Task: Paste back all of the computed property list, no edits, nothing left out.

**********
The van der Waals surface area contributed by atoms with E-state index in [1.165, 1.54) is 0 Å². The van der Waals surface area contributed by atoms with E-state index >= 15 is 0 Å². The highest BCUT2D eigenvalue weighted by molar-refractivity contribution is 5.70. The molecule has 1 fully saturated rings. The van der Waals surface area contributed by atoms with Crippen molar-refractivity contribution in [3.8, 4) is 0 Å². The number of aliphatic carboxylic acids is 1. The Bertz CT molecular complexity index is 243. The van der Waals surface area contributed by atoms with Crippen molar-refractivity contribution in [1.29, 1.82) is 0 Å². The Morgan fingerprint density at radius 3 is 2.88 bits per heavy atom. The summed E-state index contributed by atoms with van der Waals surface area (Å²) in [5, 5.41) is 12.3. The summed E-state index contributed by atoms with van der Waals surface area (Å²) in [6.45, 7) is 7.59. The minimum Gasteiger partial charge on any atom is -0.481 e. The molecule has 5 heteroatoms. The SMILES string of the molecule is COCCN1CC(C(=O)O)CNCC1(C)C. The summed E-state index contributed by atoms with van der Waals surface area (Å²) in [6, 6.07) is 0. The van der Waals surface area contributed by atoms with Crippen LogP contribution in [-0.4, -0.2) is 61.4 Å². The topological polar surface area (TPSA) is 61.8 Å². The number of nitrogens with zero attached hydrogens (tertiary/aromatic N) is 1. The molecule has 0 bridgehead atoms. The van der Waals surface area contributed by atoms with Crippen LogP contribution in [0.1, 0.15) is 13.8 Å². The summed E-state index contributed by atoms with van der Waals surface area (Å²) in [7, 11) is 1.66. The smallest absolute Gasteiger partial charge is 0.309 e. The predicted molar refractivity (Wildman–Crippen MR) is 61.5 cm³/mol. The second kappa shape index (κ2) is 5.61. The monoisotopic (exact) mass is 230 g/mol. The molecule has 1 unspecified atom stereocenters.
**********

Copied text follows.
The van der Waals surface area contributed by atoms with E-state index in [1.165, 1.54) is 0 Å². The van der Waals surface area contributed by atoms with E-state index >= 15 is 0 Å². The highest BCUT2D eigenvalue weighted by molar-refractivity contribution is 5.70. The molecule has 1 fully saturated rings. The van der Waals surface area contributed by atoms with Crippen molar-refractivity contribution in [3.8, 4) is 0 Å². The number of aliphatic carboxylic acids is 1. The Bertz CT molecular complexity index is 243. The van der Waals surface area contributed by atoms with Crippen molar-refractivity contribution in [1.29, 1.82) is 0 Å². The Morgan fingerprint density at radius 3 is 2.88 bits per heavy atom. The summed E-state index contributed by atoms with van der Waals surface area (Å²) in [5, 5.41) is 12.3. The summed E-state index contributed by atoms with van der Waals surface area (Å²) in [6.45, 7) is 7.59. The minimum Gasteiger partial charge on any atom is -0.481 e. The molecule has 5 heteroatoms. The SMILES string of the molecule is COCCN1CC(C(=O)O)CNCC1(C)C. The summed E-state index contributed by atoms with van der Waals surface area (Å²) in [6, 6.07) is 0. The van der Waals surface area contributed by atoms with Crippen LogP contribution in [-0.4, -0.2) is 61.4 Å². The topological polar surface area (TPSA) is 61.8 Å². The number of nitrogens with zero attached hydrogens (tertiary/aromatic N) is 1. The molecule has 0 bridgehead atoms. The van der Waals surface area contributed by atoms with Crippen LogP contribution in [0.1, 0.15) is 13.8 Å². The summed E-state index contributed by atoms with van der Waals surface area (Å²) in [7, 11) is 1.66. The smallest absolute Gasteiger partial charge is 0.309 e. The predicted molar refractivity (Wildman–Crippen MR) is 61.5 cm³/mol. The second kappa shape index (κ2) is 5.61. The monoisotopic (exact) mass is 230 g/mol. The molecule has 1 unspecified atom stereocenters.